Spam e-mails are not only annoying and time consuming, but they’re also becoming more dangerous to your personal privacy and the security of your computer. Millions of computers users are getting infected, spoofed, and tricked by phishing and ransomware e-mails every year, forcing the user to pay hefty fees to clean and restore their PCs back to working order.
To reduce the chances of your e-mail address getting on a cyber criminals list, here are 5 simple preventative measures you can take that will go a long way in keeping not-so-delicious spam out of your in-box.
1. Use a disposable e-mail address
If you buy products online or occasionally subscribe to web sites that interest you, chances are you’re going to get spammed.
To avoid your main business e-mail address from ending up on their broadcast list, set up a free Internet e-mail address with Gmail or Outlook and use it when buying or opting in to online newsletters. You can also use a throwaway e-mail address when making purchases or subscribing to newsletters.
2. Pay attention to check boxes that automatically opt you in
Whenever you subscribe to a website or make a purchase online, be very watchful of small, pre-checked boxes that say, “Yes! I want to receive offers from third party companies.”
If you do not un-check the box to opt-out, your e-mail address can (and will) be sold to every online advertiser. To avoid this from happening, simply take a closer look at every online form you fill out.
3. Don’t post your main e-mail address on your website, web forums, or newsgroups
Spammers have special programs that can glean e-mail addresses from websites without your permission. If you are posting to a web forum or newsgroup, use your disposable e-mail address instead of your main business e-mail address.
If you want to post an e-mail address on your home page, use “info@” and have all replies forwarded to a folder in your in-box that won’t interfere with your main address.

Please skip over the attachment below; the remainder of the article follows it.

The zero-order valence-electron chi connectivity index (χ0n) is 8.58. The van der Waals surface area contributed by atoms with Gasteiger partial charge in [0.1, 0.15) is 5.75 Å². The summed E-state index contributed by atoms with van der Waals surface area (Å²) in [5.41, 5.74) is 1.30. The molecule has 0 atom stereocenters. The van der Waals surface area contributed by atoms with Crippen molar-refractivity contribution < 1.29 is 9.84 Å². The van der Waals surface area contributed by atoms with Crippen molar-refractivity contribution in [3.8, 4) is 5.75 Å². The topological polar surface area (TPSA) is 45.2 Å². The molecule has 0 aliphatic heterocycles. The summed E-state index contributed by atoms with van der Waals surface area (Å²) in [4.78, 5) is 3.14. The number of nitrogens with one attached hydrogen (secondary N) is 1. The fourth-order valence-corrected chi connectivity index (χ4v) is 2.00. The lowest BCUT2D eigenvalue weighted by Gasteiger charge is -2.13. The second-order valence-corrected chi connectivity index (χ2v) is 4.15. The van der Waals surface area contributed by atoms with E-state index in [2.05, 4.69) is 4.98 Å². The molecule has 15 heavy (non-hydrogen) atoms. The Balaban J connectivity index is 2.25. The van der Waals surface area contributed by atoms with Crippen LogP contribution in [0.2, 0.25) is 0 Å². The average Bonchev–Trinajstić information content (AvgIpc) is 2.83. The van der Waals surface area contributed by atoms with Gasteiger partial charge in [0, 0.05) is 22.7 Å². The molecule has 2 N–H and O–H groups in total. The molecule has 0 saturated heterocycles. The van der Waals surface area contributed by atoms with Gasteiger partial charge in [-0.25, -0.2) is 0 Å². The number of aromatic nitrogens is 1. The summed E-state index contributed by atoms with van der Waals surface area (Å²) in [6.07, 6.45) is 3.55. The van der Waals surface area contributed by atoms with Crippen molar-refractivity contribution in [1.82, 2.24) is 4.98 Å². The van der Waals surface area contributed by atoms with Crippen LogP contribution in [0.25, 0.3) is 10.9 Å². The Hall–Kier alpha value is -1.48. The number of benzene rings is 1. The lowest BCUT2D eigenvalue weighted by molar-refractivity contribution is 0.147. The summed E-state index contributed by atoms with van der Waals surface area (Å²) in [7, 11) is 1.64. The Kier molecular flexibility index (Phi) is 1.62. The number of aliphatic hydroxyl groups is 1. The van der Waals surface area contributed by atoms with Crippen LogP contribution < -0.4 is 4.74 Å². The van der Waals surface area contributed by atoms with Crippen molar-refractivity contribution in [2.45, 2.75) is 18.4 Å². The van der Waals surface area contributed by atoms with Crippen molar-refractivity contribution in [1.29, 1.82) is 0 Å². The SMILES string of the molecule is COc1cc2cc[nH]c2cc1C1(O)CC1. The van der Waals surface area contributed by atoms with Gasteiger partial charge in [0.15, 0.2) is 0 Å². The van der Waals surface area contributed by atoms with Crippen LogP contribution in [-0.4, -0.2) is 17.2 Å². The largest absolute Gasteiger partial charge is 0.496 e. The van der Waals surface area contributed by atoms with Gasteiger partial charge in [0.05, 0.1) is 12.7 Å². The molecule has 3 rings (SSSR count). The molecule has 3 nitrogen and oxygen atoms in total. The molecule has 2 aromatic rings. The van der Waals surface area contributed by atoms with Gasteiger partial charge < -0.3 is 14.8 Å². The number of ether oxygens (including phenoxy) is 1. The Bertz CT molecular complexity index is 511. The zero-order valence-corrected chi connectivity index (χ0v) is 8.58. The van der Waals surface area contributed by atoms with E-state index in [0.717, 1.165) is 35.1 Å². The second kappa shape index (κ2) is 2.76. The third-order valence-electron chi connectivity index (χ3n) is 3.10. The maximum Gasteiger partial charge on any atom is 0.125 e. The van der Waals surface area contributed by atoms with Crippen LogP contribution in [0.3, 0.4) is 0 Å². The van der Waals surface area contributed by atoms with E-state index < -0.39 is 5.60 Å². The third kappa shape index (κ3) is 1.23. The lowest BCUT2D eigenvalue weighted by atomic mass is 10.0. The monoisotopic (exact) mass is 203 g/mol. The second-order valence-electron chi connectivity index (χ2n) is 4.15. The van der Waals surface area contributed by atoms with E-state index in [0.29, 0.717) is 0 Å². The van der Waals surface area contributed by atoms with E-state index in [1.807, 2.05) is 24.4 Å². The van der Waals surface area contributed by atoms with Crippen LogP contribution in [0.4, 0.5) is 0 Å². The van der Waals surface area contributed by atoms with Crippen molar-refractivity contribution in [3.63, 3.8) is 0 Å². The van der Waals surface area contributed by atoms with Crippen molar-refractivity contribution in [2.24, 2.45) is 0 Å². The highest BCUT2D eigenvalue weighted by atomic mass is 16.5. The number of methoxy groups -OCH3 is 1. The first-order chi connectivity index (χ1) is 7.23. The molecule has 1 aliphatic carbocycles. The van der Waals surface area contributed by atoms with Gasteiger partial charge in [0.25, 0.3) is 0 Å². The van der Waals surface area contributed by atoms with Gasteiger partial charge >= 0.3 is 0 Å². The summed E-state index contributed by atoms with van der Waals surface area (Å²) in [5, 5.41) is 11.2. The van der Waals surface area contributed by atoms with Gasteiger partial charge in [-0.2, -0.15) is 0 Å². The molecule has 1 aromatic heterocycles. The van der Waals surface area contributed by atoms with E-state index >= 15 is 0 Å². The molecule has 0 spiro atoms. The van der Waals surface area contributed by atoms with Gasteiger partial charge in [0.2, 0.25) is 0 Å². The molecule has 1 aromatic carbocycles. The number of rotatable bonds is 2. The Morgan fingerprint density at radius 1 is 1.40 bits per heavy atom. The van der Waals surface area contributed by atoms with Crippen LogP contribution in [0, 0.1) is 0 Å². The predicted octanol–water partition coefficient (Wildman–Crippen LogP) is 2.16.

4. Create throwaway e-mail accounts
If you own a web domain, all mail going to an address at your domain is probably set up to come directly to you by default. For example, an e-mail addressed to firstname.lastname@example.org will be delivered to your in-box.
This is a great way to fight spam without missing out on important e-mails you want to get. The next time you sign up for a newsletter, use the title of the website in your e-mail address. For example, if the website is titled “www.greatwidgets.com,” enter “email@example.com” as your e-mail address. If you get spammed, look at what address the spam was sent to.
If firstname.lastname@example.org shows up as the original recipient, you know the source since that e-mail address was unique to that web site. Now you can easily stop the spam by making any e-mail sent to that address bounce back to the sender.
5. Don’t open, reply to or try to opt-out of obvious spam e-mails
Opening, replying to, or even clicking a bogus opt-out link in an obvious spam e-mail signals that your e-mail address is active, and more spam will follow. The only time it is safe to click on the opt-out link or reply to the e-mail is when the message was sent from a company you know or do business with (for example, a company that you purchase from or a newsletter you subscribed to).
To find out how we can help you minimise the risk of phishing attacks and stop the spam, contact us today to speak to one of our experts.